hypervigilant


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hypervigilant

(ˌhaɪpəˈvɪdʒɪlənt)
adj
(Medicine) med characterized by hypervigilance
References in periodicals archive ?
Often it was that the dog was attacked by some other dog and is in a hypervigilant state after that event--almost like a post-traumatic reaction.
The caregiver may become hypervigilant, constantly on guard to control the children's sudden noise, laughter, or movements at play that could emotionally upset the parent (service member) as well as the children (Carlozzi et al.
Salvage numbers for Florida after Hurricane Irma should fall well short of Houston's toll simply because hypervigilant public authorities, supported by 24-hour media coverage, kept most drivers off the roadways during Irma's landfall.
1) Fearfulness / suspiciousness / hypervigilant 9 (3.
I grew anxious and hypervigilant, began to avoid crowded places and worry about minor things.
Relationship of life stress and body consciousness to hypervigilant decision making.
Officers are highly suspicious of strangers, hypervigilant of danger, fixated on sorting the good people from bad and uninterested in the long-term harms to individuals and communities that result from their law enforcement efforts.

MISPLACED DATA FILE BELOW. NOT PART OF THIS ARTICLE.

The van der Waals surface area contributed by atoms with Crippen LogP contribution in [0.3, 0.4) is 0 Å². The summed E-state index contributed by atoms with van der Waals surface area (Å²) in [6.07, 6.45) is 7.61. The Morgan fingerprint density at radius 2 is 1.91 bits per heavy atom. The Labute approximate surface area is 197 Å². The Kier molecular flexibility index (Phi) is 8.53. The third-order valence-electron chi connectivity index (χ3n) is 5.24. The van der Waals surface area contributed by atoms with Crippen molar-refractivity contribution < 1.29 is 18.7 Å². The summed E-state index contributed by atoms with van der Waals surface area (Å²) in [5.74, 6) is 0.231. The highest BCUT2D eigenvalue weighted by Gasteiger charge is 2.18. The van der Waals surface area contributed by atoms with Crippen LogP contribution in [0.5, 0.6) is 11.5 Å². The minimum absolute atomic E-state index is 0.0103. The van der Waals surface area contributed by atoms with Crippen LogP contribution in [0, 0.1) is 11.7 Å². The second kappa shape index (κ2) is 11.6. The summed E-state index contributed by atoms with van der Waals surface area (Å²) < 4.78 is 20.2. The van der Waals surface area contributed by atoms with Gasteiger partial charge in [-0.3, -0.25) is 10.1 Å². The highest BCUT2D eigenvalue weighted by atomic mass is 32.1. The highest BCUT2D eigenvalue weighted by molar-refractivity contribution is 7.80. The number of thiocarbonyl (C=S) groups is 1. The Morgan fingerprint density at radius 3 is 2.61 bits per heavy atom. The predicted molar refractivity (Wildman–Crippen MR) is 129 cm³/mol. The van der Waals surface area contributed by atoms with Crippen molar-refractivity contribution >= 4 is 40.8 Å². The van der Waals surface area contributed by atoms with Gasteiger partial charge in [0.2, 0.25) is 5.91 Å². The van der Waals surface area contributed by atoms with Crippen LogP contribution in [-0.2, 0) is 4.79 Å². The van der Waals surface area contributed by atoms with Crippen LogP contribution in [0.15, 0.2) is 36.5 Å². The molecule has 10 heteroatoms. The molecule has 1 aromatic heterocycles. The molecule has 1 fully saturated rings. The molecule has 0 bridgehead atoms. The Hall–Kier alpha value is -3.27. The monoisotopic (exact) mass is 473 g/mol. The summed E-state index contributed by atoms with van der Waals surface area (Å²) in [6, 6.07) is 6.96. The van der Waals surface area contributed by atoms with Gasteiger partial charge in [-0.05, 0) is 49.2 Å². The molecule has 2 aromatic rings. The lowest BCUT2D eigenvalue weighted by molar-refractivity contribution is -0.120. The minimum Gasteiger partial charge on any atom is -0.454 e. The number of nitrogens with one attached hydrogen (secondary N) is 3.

Jessica grew up being hypervigilant, constantly worrying that her household would erupt in rage and violence.
Associate Professor of Psychology, Department of Psychiatry (Part Time), Harvard Medical School as well as Adjunct Assistant Professor of Psychiatry, University of Massachusetts Medical School) is a reassuring study that is directed at two specific readerships: the hypervigilant public that ever anticipates the next random terrorist incident and professionals toward whom the public turns for support following such events.
Today in just one month's edition of Scientific American there are stories about a realistic plan to send tiny spacecraft to the nearest star within our lifetimes, a tested method of redesigning T-cells drawn from our own bodies to be hypervigilant cancer killers, an ingenious technique to discover the true coloration of dinosaurs, new ways to test robotic systems to determine if they truly possess humanlike intelligence, and a practical experiment to determine if alleviating a mother's poverty will improve the brain of her newborn child during the first three years of life.
As she grows into her 20s and 30s, makes her own life and settles into being a responsible adult, our need as parents to be hypervigilant will wane (at least I hope so).